Uric Acid as a Marker for Fructose Toxicity
One of the surprising facts discussed in our first interview was how detrimental the impact of fructose is on your uric acid levels. It appears as though that process is essential to the damage that fructose causes, and it’s actually an excellent marker for toxicity from fructose.
According to the latest research in this area, the safest range of uric acid is between 3 and 5.5 milligrams per deciliter, and there appears to be a steady relationship between uric acid levels and blood pressure and cardiovascular risk, even down to the range of 3 to 4 mg/dl.
Dr. Johnson suggests that the ideal uric acid level is probably around 4 mg/dl for men and 3.5 mg/dl for women.
This is actually the only major biochemical marker that I need to optimize at this point in my life, which most likely suggests that I am particularly sensitive to fructose intake and that it’s best for me to keep my levels as low as possible.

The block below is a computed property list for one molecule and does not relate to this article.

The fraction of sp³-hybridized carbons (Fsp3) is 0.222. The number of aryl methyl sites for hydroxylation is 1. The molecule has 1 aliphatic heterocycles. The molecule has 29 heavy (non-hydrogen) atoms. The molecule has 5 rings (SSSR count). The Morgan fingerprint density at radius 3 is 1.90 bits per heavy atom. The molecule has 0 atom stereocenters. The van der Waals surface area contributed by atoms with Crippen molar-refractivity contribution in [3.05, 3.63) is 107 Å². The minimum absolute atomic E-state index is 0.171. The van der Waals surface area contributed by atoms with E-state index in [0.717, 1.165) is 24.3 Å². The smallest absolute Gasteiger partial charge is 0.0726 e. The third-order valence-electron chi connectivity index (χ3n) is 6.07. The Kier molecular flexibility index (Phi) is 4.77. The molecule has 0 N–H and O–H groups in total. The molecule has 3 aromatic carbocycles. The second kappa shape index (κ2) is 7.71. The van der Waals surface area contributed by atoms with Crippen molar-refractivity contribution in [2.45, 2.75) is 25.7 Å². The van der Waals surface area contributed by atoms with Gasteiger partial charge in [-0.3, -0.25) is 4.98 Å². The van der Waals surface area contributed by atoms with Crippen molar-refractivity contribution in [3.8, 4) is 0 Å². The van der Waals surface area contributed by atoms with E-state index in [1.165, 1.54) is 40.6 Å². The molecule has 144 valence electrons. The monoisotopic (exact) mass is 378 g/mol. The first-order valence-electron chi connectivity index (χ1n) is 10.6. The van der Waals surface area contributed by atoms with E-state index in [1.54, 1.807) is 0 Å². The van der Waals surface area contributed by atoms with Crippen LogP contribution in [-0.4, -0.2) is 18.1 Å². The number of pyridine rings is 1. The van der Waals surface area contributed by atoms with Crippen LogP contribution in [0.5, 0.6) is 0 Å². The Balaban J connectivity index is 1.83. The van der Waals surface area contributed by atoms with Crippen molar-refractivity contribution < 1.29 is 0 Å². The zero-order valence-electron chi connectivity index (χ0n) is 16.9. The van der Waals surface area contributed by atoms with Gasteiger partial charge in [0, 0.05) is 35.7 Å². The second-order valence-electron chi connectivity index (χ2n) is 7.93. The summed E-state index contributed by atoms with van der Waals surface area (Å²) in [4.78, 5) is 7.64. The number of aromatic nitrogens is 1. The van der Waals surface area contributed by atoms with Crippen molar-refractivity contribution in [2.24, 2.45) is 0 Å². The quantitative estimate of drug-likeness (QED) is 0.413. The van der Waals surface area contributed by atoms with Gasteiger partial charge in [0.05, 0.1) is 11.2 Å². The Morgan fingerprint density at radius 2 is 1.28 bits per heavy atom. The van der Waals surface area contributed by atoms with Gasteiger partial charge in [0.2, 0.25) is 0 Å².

This is most likely due to genetics and would explain why most of my paternal relatives have, or have died from, diabetes. That side of the family is most likely particularly sensitive to fructose.
So I would STRONGLY encourage everyone to have their uric acid level checked to find out how sensitive you are to fructose. (I’ll discuss this strategy further, in just a moment.)
As you know, two-thirds of the US population is overweight, and most of these people likely have uric acid levels well above 5.5. Some may even be closer to 10 or above.
Dr. Johnson has developed a program to help people optimize their uric acid levels, and the key step in this program is complete elimination of fructose.

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